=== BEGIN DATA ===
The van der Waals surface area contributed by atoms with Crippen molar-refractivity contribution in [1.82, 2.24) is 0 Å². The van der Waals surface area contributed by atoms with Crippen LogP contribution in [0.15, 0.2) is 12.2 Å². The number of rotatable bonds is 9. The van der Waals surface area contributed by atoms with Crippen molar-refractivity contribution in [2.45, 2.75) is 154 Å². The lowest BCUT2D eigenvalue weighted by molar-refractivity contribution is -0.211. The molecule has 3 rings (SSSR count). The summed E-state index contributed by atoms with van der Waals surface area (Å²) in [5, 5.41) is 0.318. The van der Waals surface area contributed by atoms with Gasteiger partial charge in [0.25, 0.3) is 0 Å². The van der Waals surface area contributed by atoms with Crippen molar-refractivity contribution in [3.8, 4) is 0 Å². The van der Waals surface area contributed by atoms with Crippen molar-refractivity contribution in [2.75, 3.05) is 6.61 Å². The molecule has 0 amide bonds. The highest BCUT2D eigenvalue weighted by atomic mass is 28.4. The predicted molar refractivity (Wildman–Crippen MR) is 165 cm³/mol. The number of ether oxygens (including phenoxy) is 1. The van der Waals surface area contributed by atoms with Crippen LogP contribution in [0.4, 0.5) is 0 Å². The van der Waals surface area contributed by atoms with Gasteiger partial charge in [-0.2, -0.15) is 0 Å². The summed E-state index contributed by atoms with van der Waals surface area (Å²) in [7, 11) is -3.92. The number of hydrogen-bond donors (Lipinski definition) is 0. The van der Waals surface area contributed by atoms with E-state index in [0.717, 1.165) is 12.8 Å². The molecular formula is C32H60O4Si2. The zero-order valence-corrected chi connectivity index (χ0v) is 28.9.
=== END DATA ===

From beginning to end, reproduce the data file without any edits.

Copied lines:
The van der Waals surface area contributed by atoms with Crippen molar-refractivity contribution in [1.82, 2.24) is 0 Å². The van der Waals surface area contributed by atoms with Crippen LogP contribution in [0.15, 0.2) is 12.2 Å². The number of rotatable bonds is 9. The van der Waals surface area contributed by atoms with Crippen molar-refractivity contribution in [2.45, 2.75) is 154 Å². The lowest BCUT2D eigenvalue weighted by molar-refractivity contribution is -0.211. The molecule has 3 rings (SSSR count). The summed E-state index contributed by atoms with van der Waals surface area (Å²) in [5, 5.41) is 0.318. The van der Waals surface area contributed by atoms with Gasteiger partial charge in [0.25, 0.3) is 0 Å². The van der Waals surface area contributed by atoms with Crippen molar-refractivity contribution in [3.8, 4) is 0 Å². The van der Waals surface area contributed by atoms with Crippen molar-refractivity contribution in [2.75, 3.05) is 6.61 Å². The molecule has 0 amide bonds. The highest BCUT2D eigenvalue weighted by atomic mass is 28.4. The predicted molar refractivity (Wildman–Crippen MR) is 165 cm³/mol. The number of ether oxygens (including phenoxy) is 1. The van der Waals surface area contributed by atoms with Crippen LogP contribution in [0.4, 0.5) is 0 Å². The van der Waals surface area contributed by atoms with Gasteiger partial charge in [-0.2, -0.15) is 0 Å². The summed E-state index contributed by atoms with van der Waals surface area (Å²) in [7, 11) is -3.92. The number of hydrogen-bond donors (Lipinski definition) is 0. The van der Waals surface area contributed by atoms with E-state index in [0.717, 1.165) is 12.8 Å². The molecular formula is C32H60O4Si2. The zero-order valence-corrected chi connectivity index (χ0v) is 28.9.